# Map of maps

## Making a map of maps with geofacets and R

On Friday a colleague showed me an interesting chart, a map of maps. I believe the original was made in Tableau, but I decided to spin one up in R. I tweeted out the picture:

In this post I will supply the R code to make one.

# load required libraries ----
library(data.table)
library(tidyverse)
library(geofacet)

Data wrangling code

We will go and get the Freddie Mac House Price Index for the 50 states and DC. We’ll also create a function to create bivariate correlations. Finally, we’ll create a tibble that has all pairs of states and calculates the bivariate correlation in 12-month house price appreciation (monthly) from January 1990 through January 2020.

# get data ----

dt[,date:=as.Date(ISOdate(Year,Month,1))
][,hpa:=Index_SA/lag(Index_SA,12)-1,by=.(GEO_Type,GEO_Name,GEO_Code)]

# function to compute bivariate (state-to-state) correlation in 12-month house price appreciation rate

corf <- function(s1="CA",s2="AZ"){
cor(dt[GEO_Name==s1&!is.na(hpa) & Year>1989,]$hpa,dt[GEO_Name==s2 &!is.na(hpa) & Year>1989,]$hpa)
}

# create correlation matrix

df <-
expand_grid(state1=unique(dt[GEO_Type=="State",]$GEO_Name), state2=unique(dt[GEO_Type=="State",]$GEO_Name)) %>%
mutate(correlation=map2(state1,state2,corf)) %>%
unnest(correlation)

df <-left_join(df,us_state_grid1,by=c("state1"="code"))

Now with the data we can make a chart. FIrst, let’s use geofacet to display a grid of line charts arranged on a grid that resembles the United States.

# plot timelines

ggplot(data=filter(dt,GEO_Type=="State",Year>1989), aes(x=date,y=hpa))+
geom_line()+
geom_area(fill="dodgerblue",alpha=0.25)+
theme_minimal()+
scale_y_continuous(labels=scales::percent)+
scale_x_date(guide=guide_axis(check.overlap = TRUE))+
facet_geo(~GEO_Name)+
theme(plot.title=element_text(face="bold",size=rel(1.2)),
plot.caption=element_text(hjust=0))+
labs(x="",y="",
subtitle="12-month percent change in house price index",
title="State house price growth rate Jan 1990 - Jan 2020",
caption="@lenkiefer Source: Freddie Mac House Price Index") The geofacet makes it clear that there is correlation across space. The coasts tend to be more volatile.

Let’s try to visualize the correlation matrix. We will take advantage of some new ggplot2 features, including putting the axis labels on two lines and automagically creating a discrete color scale by binning a continuous variable.

# plot correlation matrix

ggplot(data=df, aes(x=state1,y=state2,fill=correlation))+
geom_tile()+
scale_x_discrete(guide = guide_axis(n.dodge = 2))+
scale_y_discrete(guide = guide_axis(n.dodge = 2))+
scale_fill_binned(type="viridis",n.breaks=9)+
theme_minimal()+
geom_tile(color="black",size=0.3,fill="transparent",data=filter(df,state1==state2))+
theme(plot.title=element_text(face="bold",size=rel(2)),
legend.position="top",
legend.direction="horizontal",
legend.key.width=unit(2,"cm"),
panel.grid=element_blank(),
plot.caption=element_text(hjust=0))+
labs(x="",y="",
title="State-to-State house price correlation",
subtitle="correlation in states' 12-month percent change in house price index: Jan 1990-Jan 2020\nown state correlation (=1) denoted by black border",
caption="@lenkiefer Source: Freddie Mac House Price Index") That’s quite hard to decipher. Instead we could make a geofacet map to show how one state correlates to others. Effectively we are taking one column, Florida in the example below, and plotting it as a geofacet.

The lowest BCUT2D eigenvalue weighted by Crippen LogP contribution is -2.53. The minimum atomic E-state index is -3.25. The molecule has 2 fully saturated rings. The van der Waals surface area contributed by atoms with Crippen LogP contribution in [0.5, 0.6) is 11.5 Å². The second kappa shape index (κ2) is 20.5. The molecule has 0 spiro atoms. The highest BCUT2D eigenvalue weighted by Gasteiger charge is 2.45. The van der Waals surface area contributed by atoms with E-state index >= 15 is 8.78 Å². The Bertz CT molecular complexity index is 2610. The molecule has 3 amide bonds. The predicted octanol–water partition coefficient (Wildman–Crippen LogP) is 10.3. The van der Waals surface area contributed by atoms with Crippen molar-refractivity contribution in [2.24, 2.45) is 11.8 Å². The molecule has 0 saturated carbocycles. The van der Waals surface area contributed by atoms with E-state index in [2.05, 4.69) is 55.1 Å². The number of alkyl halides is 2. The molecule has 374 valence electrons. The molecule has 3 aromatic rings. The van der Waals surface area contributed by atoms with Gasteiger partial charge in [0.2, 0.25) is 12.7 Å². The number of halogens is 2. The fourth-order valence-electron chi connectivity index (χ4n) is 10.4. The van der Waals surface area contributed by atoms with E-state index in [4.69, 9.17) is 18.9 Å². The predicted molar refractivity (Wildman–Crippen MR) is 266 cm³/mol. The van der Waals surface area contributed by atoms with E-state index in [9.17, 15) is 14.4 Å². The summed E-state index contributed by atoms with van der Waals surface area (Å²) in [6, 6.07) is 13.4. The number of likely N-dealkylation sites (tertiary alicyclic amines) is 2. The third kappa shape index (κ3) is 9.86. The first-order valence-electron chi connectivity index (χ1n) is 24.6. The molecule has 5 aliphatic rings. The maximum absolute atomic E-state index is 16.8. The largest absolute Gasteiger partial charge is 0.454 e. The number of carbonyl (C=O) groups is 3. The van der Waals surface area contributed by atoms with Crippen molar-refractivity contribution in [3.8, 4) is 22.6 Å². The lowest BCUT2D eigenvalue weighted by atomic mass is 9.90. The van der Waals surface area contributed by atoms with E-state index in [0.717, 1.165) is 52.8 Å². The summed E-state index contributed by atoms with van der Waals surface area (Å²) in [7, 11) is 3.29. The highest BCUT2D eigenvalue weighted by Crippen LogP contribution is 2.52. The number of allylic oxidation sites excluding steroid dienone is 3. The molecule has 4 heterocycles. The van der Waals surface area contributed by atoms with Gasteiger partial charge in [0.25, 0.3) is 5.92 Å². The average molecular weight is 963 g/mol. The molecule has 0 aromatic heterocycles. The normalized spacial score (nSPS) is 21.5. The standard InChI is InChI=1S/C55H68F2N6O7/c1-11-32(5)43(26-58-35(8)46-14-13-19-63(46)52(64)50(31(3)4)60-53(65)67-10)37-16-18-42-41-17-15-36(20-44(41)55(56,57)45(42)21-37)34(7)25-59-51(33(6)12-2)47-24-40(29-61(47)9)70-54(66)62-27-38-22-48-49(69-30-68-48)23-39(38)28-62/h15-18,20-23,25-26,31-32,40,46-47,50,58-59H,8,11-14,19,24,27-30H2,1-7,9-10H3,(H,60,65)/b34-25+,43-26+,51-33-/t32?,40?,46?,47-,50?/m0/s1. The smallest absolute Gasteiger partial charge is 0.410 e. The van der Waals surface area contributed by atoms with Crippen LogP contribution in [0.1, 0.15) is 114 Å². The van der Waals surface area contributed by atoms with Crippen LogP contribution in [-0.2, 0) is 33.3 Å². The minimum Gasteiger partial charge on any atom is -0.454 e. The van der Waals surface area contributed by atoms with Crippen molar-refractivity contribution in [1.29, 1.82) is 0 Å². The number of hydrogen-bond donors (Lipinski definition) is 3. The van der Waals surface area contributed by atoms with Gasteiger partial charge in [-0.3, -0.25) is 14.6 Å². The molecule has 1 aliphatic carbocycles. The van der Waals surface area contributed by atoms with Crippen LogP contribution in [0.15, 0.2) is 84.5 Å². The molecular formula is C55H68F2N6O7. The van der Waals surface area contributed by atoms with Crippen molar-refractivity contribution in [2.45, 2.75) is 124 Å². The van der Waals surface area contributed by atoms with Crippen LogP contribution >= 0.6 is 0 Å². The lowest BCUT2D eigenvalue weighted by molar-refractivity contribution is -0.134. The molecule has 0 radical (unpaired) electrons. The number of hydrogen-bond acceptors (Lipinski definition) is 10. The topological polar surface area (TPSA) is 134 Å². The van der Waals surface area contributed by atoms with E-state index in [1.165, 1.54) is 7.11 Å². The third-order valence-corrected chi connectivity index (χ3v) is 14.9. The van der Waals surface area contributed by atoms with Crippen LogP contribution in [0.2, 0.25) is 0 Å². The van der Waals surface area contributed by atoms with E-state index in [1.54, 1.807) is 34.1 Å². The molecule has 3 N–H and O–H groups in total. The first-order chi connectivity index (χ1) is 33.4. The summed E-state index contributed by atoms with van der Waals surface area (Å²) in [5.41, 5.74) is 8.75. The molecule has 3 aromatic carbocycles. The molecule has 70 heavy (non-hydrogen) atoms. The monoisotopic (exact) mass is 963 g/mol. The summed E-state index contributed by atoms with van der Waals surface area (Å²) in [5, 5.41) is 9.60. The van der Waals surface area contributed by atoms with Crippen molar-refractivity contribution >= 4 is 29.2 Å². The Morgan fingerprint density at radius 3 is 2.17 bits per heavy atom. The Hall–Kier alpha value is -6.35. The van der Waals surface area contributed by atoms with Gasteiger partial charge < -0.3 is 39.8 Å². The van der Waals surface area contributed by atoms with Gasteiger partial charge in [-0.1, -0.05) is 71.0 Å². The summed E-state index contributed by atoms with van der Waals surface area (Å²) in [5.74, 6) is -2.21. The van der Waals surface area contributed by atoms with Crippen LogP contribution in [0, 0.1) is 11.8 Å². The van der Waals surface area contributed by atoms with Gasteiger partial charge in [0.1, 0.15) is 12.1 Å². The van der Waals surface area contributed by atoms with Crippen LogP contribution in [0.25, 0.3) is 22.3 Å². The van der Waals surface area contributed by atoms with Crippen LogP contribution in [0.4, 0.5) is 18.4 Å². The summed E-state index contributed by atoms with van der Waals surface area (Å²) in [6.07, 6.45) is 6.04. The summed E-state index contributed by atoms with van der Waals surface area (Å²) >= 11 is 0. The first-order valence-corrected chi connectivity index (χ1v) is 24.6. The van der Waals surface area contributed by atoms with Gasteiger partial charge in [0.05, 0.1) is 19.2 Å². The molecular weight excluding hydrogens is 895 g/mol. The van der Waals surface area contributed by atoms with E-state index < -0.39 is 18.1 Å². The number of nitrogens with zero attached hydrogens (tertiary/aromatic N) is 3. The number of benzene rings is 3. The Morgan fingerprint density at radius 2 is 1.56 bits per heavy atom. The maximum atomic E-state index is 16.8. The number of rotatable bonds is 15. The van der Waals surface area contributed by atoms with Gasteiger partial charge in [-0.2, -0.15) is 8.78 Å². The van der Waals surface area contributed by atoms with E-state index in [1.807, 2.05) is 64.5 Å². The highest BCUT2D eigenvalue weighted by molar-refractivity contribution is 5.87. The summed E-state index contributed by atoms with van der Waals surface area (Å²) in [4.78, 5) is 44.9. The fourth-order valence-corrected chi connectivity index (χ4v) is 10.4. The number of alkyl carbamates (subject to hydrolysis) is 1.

I first tried to use @hrbrmstr Bob Rudis’ statebin package, but he hasn’t pushed the latest updates to CRAN. While I could get the development version, I found that geom_statebin didn’t have all the flexibility I wanted. Turns out, I can use a use the state grid (us_state_grid1) from the geofacet package and plot with geom_tile. Then I could wrap that within a call of facet_geo(). See the code below.

ggplot(data=filter(df,state2=="FL"), aes(y=-row,x=col,fill=correlation,label=state1))+
geom_tile(color="white",size=0.7)+
scale_fill_stepsn(colors=viridis::viridis(12),
breaks=seq(-0.2,1,0.1),
limits=c(-0.2,1))+
geom_text(color="white",fontface="bold")+
facet_wrap(~state2)+
theme_minimal()+
theme(plot.title=element_text(face="bold",size=rel(2)),
axis.text=element_blank(),
legend.position="top",
legend.direction="horizontal",
legend.key.width=unit(2,"cm"),
panel.grid=element_blank(),
plot.caption=element_text(hjust=0))+
labs(x="",y="",
title="Florida State-to-State house price correlation",
subtitle="correlation in states' 12-month percent change in house price index: Jan 1990-Jan 2020\nown state correlation (=1) denoted by black border",
caption="@lenkiefer Source: Freddie Mac House Price Index") Now we can make one of these maps for each of the states and stick it into a geofacet grid. Then we’ll have a map of maps:

ggplot(data=df, aes(y=-row,x=col,fill=correlation,label=state1))+
geom_tile(color="white",size=0.7)+
scale_fill_binned(type="viridis",n.breaks=9)+
geom_tile(color="black",size=0.3,fill="transparent",data=filter(df,state1==state2))+
facet_geo(~state2)+
theme_minimal()+
theme(plot.title=element_text(face="bold",size=rel(1.5)),
axis.text=element_blank(),
legend.position="top",
legend.direction="horizontal",
legend.key.width=unit(2,"cm"),
panel.grid=element_blank(),
plot.caption=element_text(hjust=0))+
labs(x="",y="",
title="State-to-State house price correlation",
subtitle="correlation in states' 12-month percent change in house price index: Jan 1990-Jan 2020\nown state correlation (=1) denoted by black border",
caption="@lenkiefer Source: Freddie Mac House Price Index") Following a helpful suggestion from Twitter, I highlighted each state within its own cell with a black grid.